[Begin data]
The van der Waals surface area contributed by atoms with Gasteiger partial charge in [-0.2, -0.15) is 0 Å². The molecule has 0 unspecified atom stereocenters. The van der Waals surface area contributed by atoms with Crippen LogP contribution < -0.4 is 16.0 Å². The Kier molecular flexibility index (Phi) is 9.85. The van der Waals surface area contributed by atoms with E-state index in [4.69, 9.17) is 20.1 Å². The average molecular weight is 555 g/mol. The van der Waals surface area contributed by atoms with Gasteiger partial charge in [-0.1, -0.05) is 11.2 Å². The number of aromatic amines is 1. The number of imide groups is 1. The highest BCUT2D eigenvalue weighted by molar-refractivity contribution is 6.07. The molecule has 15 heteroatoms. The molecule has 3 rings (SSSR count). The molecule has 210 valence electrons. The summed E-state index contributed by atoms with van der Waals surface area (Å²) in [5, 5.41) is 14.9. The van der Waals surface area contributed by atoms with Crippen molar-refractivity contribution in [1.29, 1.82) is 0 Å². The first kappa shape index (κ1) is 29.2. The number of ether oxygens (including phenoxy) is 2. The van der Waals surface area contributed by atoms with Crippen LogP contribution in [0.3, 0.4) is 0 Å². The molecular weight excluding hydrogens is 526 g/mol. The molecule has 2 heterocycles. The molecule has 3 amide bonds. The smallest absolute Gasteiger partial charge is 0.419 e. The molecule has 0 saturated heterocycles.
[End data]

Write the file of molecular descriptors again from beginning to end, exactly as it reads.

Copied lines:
The van der Waals surface area contributed by atoms with Gasteiger partial charge in [-0.2, -0.15) is 0 Å². The molecule has 0 unspecified atom stereocenters. The van der Waals surface area contributed by atoms with Crippen LogP contribution < -0.4 is 16.0 Å². The Kier molecular flexibility index (Phi) is 9.85. The van der Waals surface area contributed by atoms with E-state index in [4.69, 9.17) is 20.1 Å². The average molecular weight is 555 g/mol. The van der Waals surface area contributed by atoms with Gasteiger partial charge in [-0.1, -0.05) is 11.2 Å². The number of aromatic amines is 1. The number of imide groups is 1. The highest BCUT2D eigenvalue weighted by molar-refractivity contribution is 6.07. The molecule has 15 heteroatoms. The molecule has 3 rings (SSSR count). The molecule has 210 valence electrons. The summed E-state index contributed by atoms with van der Waals surface area (Å²) in [5, 5.41) is 14.9. The van der Waals surface area contributed by atoms with Crippen molar-refractivity contribution in [1.29, 1.82) is 0 Å². The first kappa shape index (κ1) is 29.2. The number of ether oxygens (including phenoxy) is 2. The van der Waals surface area contributed by atoms with Crippen LogP contribution in [0.3, 0.4) is 0 Å². The molecular weight excluding hydrogens is 526 g/mol. The molecule has 2 heterocycles. The molecule has 3 amide bonds. The smallest absolute Gasteiger partial charge is 0.419 e. The molecule has 0 saturated heterocycles.